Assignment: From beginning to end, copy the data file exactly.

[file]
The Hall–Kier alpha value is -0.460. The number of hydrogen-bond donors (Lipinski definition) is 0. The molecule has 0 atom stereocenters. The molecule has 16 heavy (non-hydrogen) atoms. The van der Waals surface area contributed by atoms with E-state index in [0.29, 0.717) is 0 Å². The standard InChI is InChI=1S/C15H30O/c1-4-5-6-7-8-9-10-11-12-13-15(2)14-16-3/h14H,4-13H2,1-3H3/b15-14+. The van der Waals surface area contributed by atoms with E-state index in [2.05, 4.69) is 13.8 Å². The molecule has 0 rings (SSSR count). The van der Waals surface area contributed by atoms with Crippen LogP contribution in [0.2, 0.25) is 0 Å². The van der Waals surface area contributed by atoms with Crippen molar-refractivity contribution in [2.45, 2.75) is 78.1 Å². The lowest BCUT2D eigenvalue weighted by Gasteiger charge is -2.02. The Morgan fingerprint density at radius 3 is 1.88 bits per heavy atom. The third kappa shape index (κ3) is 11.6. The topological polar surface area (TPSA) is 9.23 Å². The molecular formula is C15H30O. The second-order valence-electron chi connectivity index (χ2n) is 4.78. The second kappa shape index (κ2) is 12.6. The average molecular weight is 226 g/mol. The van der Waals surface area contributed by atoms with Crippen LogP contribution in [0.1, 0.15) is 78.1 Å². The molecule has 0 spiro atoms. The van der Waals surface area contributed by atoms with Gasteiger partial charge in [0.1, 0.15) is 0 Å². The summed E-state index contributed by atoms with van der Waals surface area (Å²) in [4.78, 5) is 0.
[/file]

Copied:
The Hall–Kier alpha value is -0.460. The number of hydrogen-bond donors (Lipinski definition) is 0. The molecule has 0 atom stereocenters. The molecule has 16 heavy (non-hydrogen) atoms. The van der Waals surface area contributed by atoms with E-state index in [0.29, 0.717) is 0 Å². The standard InChI is InChI=1S/C15H30O/c1-4-5-6-7-8-9-10-11-12-13-15(2)14-16-3/h14H,4-13H2,1-3H3/b15-14+. The van der Waals surface area contributed by atoms with E-state index in [2.05, 4.69) is 13.8 Å². The molecule has 0 rings (SSSR count). The van der Waals surface area contributed by atoms with Crippen LogP contribution in [0.2, 0.25) is 0 Å². The van der Waals surface area contributed by atoms with Crippen molar-refractivity contribution in [2.45, 2.75) is 78.1 Å². The lowest BCUT2D eigenvalue weighted by Gasteiger charge is -2.02. The Morgan fingerprint density at radius 3 is 1.88 bits per heavy atom. The third kappa shape index (κ3) is 11.6. The topological polar surface area (TPSA) is 9.23 Å². The molecular formula is C15H30O. The second-order valence-electron chi connectivity index (χ2n) is 4.78. The second kappa shape index (κ2) is 12.6. The average molecular weight is 226 g/mol. The van der Waals surface area contributed by atoms with Crippen LogP contribution in [0.1, 0.15) is 78.1 Å². The molecule has 0 spiro atoms. The van der Waals surface area contributed by atoms with Gasteiger partial charge in [0.1, 0.15) is 0 Å². The summed E-state index contributed by atoms with van der Waals surface area (Å²) in [4.78, 5) is 0.